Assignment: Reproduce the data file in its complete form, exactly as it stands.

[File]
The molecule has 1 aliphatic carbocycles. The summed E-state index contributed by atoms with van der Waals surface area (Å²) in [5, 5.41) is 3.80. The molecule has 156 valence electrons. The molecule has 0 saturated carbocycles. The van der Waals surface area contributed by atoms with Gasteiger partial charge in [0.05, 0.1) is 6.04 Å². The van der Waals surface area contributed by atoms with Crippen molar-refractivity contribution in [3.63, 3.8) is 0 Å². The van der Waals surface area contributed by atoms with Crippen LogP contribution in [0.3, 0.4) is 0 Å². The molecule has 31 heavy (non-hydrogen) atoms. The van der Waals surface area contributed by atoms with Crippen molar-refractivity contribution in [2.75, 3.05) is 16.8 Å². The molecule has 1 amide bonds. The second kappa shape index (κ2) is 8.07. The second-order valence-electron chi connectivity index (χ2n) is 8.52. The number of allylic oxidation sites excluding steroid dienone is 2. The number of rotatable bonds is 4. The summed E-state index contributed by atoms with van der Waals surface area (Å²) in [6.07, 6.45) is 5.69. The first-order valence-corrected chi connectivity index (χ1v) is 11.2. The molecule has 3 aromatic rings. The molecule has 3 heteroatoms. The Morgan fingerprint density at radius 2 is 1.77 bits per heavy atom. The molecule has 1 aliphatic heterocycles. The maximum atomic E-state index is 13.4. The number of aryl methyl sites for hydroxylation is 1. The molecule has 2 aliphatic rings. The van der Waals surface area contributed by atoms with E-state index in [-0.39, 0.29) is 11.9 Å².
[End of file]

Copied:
The molecule has 1 aliphatic carbocycles. The summed E-state index contributed by atoms with van der Waals surface area (Å²) in [5, 5.41) is 3.80. The molecule has 156 valence electrons. The molecule has 0 saturated carbocycles. The van der Waals surface area contributed by atoms with Gasteiger partial charge in [0.05, 0.1) is 6.04 Å². The van der Waals surface area contributed by atoms with Crippen molar-refractivity contribution in [3.63, 3.8) is 0 Å². The van der Waals surface area contributed by atoms with Crippen LogP contribution in [0.3, 0.4) is 0 Å². The molecule has 31 heavy (non-hydrogen) atoms. The van der Waals surface area contributed by atoms with Crippen molar-refractivity contribution in [2.75, 3.05) is 16.8 Å². The molecule has 1 amide bonds. The second kappa shape index (κ2) is 8.07. The second-order valence-electron chi connectivity index (χ2n) is 8.52. The number of allylic oxidation sites excluding steroid dienone is 2. The number of rotatable bonds is 4. The summed E-state index contributed by atoms with van der Waals surface area (Å²) in [6.07, 6.45) is 5.69. The first-order valence-corrected chi connectivity index (χ1v) is 11.2. The molecule has 3 aromatic rings. The molecule has 3 heteroatoms. The Morgan fingerprint density at radius 2 is 1.77 bits per heavy atom. The molecule has 1 aliphatic heterocycles. The maximum atomic E-state index is 13.4. The number of aryl methyl sites for hydroxylation is 1. The molecule has 2 aliphatic rings. The van der Waals surface area contributed by atoms with E-state index in [-0.39, 0.29) is 11.9 Å².